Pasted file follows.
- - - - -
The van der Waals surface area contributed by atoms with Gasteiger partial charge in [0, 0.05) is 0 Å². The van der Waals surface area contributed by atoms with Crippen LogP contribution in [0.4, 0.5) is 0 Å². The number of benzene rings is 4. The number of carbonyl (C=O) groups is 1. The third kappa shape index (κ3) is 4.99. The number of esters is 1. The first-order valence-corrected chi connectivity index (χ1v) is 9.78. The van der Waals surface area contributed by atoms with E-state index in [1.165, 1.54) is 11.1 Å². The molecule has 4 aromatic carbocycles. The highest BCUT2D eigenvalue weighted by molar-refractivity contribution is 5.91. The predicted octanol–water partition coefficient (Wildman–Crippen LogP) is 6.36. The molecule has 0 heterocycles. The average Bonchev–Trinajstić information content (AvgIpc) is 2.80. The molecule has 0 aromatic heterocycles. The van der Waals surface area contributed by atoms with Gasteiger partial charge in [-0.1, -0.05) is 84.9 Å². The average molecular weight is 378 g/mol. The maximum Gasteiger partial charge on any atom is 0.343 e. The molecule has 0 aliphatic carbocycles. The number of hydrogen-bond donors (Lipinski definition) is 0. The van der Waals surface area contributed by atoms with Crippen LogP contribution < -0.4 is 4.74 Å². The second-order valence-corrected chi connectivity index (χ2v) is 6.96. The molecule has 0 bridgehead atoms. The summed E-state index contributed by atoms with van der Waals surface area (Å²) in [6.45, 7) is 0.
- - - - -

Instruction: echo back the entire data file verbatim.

The van der Waals surface area contributed by atoms with Gasteiger partial charge in [0, 0.05) is 0 Å². The van der Waals surface area contributed by atoms with Crippen LogP contribution in [0.4, 0.5) is 0 Å². The number of benzene rings is 4. The number of carbonyl (C=O) groups is 1. The third kappa shape index (κ3) is 4.99. The number of esters is 1. The first-order valence-corrected chi connectivity index (χ1v) is 9.78. The van der Waals surface area contributed by atoms with E-state index in [1.165, 1.54) is 11.1 Å². The molecule has 4 aromatic carbocycles. The highest BCUT2D eigenvalue weighted by molar-refractivity contribution is 5.91. The predicted octanol–water partition coefficient (Wildman–Crippen LogP) is 6.36. The molecule has 0 heterocycles. The average Bonchev–Trinajstić information content (AvgIpc) is 2.80. The molecule has 0 aromatic heterocycles. The van der Waals surface area contributed by atoms with Gasteiger partial charge in [-0.1, -0.05) is 84.9 Å². The average molecular weight is 378 g/mol. The maximum Gasteiger partial charge on any atom is 0.343 e. The molecule has 0 aliphatic carbocycles. The number of hydrogen-bond donors (Lipinski definition) is 0. The van der Waals surface area contributed by atoms with Crippen LogP contribution < -0.4 is 4.74 Å². The second-order valence-corrected chi connectivity index (χ2v) is 6.96. The molecule has 0 bridgehead atoms. The summed E-state index contributed by atoms with van der Waals surface area (Å²) in [6.45, 7) is 0.